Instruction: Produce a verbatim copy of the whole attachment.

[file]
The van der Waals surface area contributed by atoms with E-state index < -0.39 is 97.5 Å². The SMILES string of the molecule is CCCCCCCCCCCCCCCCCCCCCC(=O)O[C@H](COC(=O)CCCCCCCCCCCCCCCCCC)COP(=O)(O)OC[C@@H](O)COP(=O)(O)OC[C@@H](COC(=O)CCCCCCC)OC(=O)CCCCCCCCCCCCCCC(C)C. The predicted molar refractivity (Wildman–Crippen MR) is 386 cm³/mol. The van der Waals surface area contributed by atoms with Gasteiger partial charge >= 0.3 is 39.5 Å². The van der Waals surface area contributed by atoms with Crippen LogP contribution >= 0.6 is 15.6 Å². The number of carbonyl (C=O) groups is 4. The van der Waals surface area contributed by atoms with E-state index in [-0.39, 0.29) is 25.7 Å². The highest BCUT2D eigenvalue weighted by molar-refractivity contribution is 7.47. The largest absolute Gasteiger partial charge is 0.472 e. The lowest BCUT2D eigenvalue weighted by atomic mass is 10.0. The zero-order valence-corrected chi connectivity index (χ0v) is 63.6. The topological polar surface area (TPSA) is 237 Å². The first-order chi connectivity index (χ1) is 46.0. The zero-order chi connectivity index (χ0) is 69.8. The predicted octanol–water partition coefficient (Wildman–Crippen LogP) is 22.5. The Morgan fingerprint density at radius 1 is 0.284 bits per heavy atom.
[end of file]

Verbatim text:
The van der Waals surface area contributed by atoms with E-state index < -0.39 is 97.5 Å². The SMILES string of the molecule is CCCCCCCCCCCCCCCCCCCCCC(=O)O[C@H](COC(=O)CCCCCCCCCCCCCCCCCC)COP(=O)(O)OC[C@@H](O)COP(=O)(O)OC[C@@H](COC(=O)CCCCCCC)OC(=O)CCCCCCCCCCCCCCC(C)C. The predicted molar refractivity (Wildman–Crippen MR) is 386 cm³/mol. The van der Waals surface area contributed by atoms with Gasteiger partial charge >= 0.3 is 39.5 Å². The van der Waals surface area contributed by atoms with Crippen LogP contribution >= 0.6 is 15.6 Å². The number of carbonyl (C=O) groups is 4. The van der Waals surface area contributed by atoms with E-state index in [-0.39, 0.29) is 25.7 Å². The highest BCUT2D eigenvalue weighted by molar-refractivity contribution is 7.47. The largest absolute Gasteiger partial charge is 0.472 e. The lowest BCUT2D eigenvalue weighted by atomic mass is 10.0. The zero-order valence-corrected chi connectivity index (χ0v) is 63.6. The topological polar surface area (TPSA) is 237 Å². The first-order chi connectivity index (χ1) is 46.0. The zero-order chi connectivity index (χ0) is 69.8. The predicted octanol–water partition coefficient (Wildman–Crippen LogP) is 22.5. The Morgan fingerprint density at radius 1 is 0.284 bits per heavy atom.